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Mahnomen County Sheriff Doug Krier speaks with members of the media Monday afternoon about the death of Mahnomen County deputy Christopher Dewey who was wounded in the line of duty almost 18 months ago. Dave Wallis / The Forum

Mahnomen County Sheriff: Dewey will be greatly missed

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Mahnomen County Sheriff: Dewey will be greatly missed
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Chris Dewey's co-worker and friend Brad Teich describes him as a "Gentle Giant."

"He was just a big kid. He was always the quieter one in the room," Teich said.

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After hanging on and fighting for his life for 18 months, the Mahnomen County deputy died at 10:33 a.m. Monday. He was 27.

Hearing the news took Mahnomen County Sheriff Doug Krier and his officers back to February 18, 2009 -- the day Dewey's battle all began.

Standing just a few miles down the road from where Dewey was shot once in the head and twice in the stomach, while investigating a report of a drunken driver in Mahnomen, Krier was remorseful, but thankful that his former partner can now rest peacefully surrounded by his loved ones in Princeton, Minn.

"Chris is probably sitting in a boat somewhere throwing a line in the water," Krier said Monday evening outside of the Mahnomen County Courthouse. "He loved to fish."

Krier said he spoke to Dewey's wife, Emily Dewey, moments after Dewey passed away when she told him that it's OK to feel sorry, but at one point, "you gotta feel glad."

Emily, Chris's high school sweetheart and wife of three years, wrote a brief message on his CaringBridge website Monday announcing his death.

"Chris's long and painful battle is over. At 10:33 a.m. he went peacefully with the lord."

After months of surgery for critical injuries to his brain and liver, rehab and setbacks, Dewey was placed on hospice care on July 15 after his lung collapsed from Botox injection complications.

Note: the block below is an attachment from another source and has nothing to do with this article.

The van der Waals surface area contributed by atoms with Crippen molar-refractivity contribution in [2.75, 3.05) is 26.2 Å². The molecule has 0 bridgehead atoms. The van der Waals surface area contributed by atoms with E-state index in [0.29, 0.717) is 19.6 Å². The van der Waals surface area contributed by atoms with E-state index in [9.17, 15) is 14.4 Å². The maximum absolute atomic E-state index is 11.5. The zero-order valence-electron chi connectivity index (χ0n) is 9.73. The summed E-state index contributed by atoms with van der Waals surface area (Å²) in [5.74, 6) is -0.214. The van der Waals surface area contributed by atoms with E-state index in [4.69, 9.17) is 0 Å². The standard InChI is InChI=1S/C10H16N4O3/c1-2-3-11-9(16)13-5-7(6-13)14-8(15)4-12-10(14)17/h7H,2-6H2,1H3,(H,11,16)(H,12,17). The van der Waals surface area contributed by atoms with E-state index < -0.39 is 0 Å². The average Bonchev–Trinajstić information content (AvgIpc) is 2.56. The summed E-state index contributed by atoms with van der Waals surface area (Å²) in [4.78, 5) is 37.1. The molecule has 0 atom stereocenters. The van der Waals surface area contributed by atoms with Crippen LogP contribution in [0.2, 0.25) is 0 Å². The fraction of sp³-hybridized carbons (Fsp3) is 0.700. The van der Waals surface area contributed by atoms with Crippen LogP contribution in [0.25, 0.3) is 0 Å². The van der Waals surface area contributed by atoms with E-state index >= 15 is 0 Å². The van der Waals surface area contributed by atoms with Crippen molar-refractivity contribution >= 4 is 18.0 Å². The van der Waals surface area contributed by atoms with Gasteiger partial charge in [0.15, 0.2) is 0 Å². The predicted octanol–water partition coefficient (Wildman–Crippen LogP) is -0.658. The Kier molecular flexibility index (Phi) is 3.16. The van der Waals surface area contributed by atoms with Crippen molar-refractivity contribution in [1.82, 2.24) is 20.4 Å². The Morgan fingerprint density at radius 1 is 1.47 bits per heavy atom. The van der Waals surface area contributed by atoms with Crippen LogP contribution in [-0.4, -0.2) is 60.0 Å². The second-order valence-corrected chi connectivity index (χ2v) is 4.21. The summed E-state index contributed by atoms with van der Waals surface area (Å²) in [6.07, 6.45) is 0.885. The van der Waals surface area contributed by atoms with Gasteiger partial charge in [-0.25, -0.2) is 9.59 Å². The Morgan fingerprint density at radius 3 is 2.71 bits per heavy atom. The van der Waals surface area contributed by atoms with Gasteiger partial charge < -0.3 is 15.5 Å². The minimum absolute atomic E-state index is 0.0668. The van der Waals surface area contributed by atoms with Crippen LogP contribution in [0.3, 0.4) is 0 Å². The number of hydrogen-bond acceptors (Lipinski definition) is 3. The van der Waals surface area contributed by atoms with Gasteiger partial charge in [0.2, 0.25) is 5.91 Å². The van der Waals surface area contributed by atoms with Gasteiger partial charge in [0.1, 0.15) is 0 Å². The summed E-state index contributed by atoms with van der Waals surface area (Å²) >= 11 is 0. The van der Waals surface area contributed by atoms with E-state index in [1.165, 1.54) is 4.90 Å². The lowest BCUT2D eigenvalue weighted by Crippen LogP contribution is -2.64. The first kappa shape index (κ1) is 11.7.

Hundred of thousands of people followed Dewey's story from the start. They organized fundraisers, candlelight vigils and tributes to make sure he knew he was not alone.

"People are coming together and they're willing to support our officers, even though they didn't know him," Krier said.

A spaghetti feed held last December in West Fargo raised more than $25,000 for Dewey. A candlelight vigil and balloon release held in July along Highway 59 in Detroit Lakes brought dozens of supporters out to show their appreciation for Dewey's public service.

"He's gonna be missed greatly," Krier said.

Dewey's badge number "909" will be retired, but Mahnomen County deputies plan to honor it by plastering it on all of their squad cars.

Funeral service

Visitation will be held from 9 to 11 a.m. Wednesday, Aug. 18 followed by a funeral service at Living Word Church in Plymouth. Interment will take place at Crystal Lake Cemetery in Minneapolis.

The entire Mahnomen County Sheriff's Department plans to attend. There will be deputies from surrounding counties patrolling Mahnomen while they're at the service, Krier said.

New charges coming

The man accused of shooting Dewey, Thomas Lee Fairbanks, of Anoka, Minn., is currently facing numerous charges, including first-degree attempted murder.

Those charges will soon be modified, according to Minnesota Attorney General Lori Swanson, whose office is handling the case.

"Our prosecutors expect to file upgraded criminal charges in light of this tragic death," Swanson said in a written statement Monday.

"I offer my deepest condolences to Deputy Dewey's family," Swanson said. "This officer was brutally attacked while protecting the community and our whole state mourns his loss."

A co-defendant in the shooting, Daniel Kurt Vernier, pleaded guilty to charges in Mahnomen County District Court and was sentenced in September to two years in prison.

"A lot of it is a sense of relief and looking for that bit of closure so we can move on as a department and as individuals," Teich said.

Forum of Fargo-Moorhead reporter Dave Olson contributed to this report.

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